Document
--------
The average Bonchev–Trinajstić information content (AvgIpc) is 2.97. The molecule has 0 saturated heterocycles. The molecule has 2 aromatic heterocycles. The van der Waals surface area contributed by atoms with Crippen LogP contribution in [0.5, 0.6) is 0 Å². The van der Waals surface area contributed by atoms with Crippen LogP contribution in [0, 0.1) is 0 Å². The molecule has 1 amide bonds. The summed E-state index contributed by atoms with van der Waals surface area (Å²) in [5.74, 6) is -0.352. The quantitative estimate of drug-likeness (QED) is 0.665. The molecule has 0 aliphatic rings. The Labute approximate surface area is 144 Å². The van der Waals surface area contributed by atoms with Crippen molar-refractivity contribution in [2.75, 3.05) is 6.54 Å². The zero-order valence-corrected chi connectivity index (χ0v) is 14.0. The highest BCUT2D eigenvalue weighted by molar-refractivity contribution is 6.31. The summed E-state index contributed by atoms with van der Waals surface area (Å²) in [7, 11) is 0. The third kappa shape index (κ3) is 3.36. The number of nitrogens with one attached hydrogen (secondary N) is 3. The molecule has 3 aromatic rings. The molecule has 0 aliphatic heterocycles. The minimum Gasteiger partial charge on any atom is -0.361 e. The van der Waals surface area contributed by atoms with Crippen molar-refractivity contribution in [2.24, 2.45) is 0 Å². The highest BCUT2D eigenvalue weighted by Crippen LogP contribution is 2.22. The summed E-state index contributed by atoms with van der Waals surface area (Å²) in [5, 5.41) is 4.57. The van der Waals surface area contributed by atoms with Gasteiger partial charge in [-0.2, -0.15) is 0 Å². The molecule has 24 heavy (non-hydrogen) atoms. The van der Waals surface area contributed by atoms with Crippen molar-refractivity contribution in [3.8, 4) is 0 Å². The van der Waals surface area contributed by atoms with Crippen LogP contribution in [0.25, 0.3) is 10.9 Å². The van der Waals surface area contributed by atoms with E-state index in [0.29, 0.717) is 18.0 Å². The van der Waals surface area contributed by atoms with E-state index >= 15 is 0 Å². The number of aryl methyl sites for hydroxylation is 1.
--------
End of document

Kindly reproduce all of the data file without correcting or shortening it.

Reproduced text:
The average Bonchev–Trinajstić information content (AvgIpc) is 2.97. The molecule has 0 saturated heterocycles. The molecule has 2 aromatic heterocycles. The van der Waals surface area contributed by atoms with Crippen LogP contribution in [0.5, 0.6) is 0 Å². The van der Waals surface area contributed by atoms with Crippen LogP contribution in [0, 0.1) is 0 Å². The molecule has 1 amide bonds. The summed E-state index contributed by atoms with van der Waals surface area (Å²) in [5.74, 6) is -0.352. The quantitative estimate of drug-likeness (QED) is 0.665. The molecule has 0 aliphatic rings. The Labute approximate surface area is 144 Å². The van der Waals surface area contributed by atoms with Crippen molar-refractivity contribution in [2.75, 3.05) is 6.54 Å². The zero-order valence-corrected chi connectivity index (χ0v) is 14.0. The highest BCUT2D eigenvalue weighted by molar-refractivity contribution is 6.31. The summed E-state index contributed by atoms with van der Waals surface area (Å²) in [7, 11) is 0. The third kappa shape index (κ3) is 3.36. The number of nitrogens with one attached hydrogen (secondary N) is 3. The molecule has 3 aromatic rings. The molecule has 0 aliphatic heterocycles. The minimum Gasteiger partial charge on any atom is -0.361 e. The van der Waals surface area contributed by atoms with Crippen molar-refractivity contribution in [2.24, 2.45) is 0 Å². The highest BCUT2D eigenvalue weighted by Crippen LogP contribution is 2.22. The summed E-state index contributed by atoms with van der Waals surface area (Å²) in [5, 5.41) is 4.57. The van der Waals surface area contributed by atoms with Gasteiger partial charge in [-0.2, -0.15) is 0 Å². The molecule has 24 heavy (non-hydrogen) atoms. The van der Waals surface area contributed by atoms with Crippen molar-refractivity contribution in [3.8, 4) is 0 Å². The van der Waals surface area contributed by atoms with Crippen LogP contribution in [0.25, 0.3) is 10.9 Å². The van der Waals surface area contributed by atoms with E-state index in [0.29, 0.717) is 18.0 Å². The van der Waals surface area contributed by atoms with E-state index >= 15 is 0 Å². The number of aryl methyl sites for hydroxylation is 1.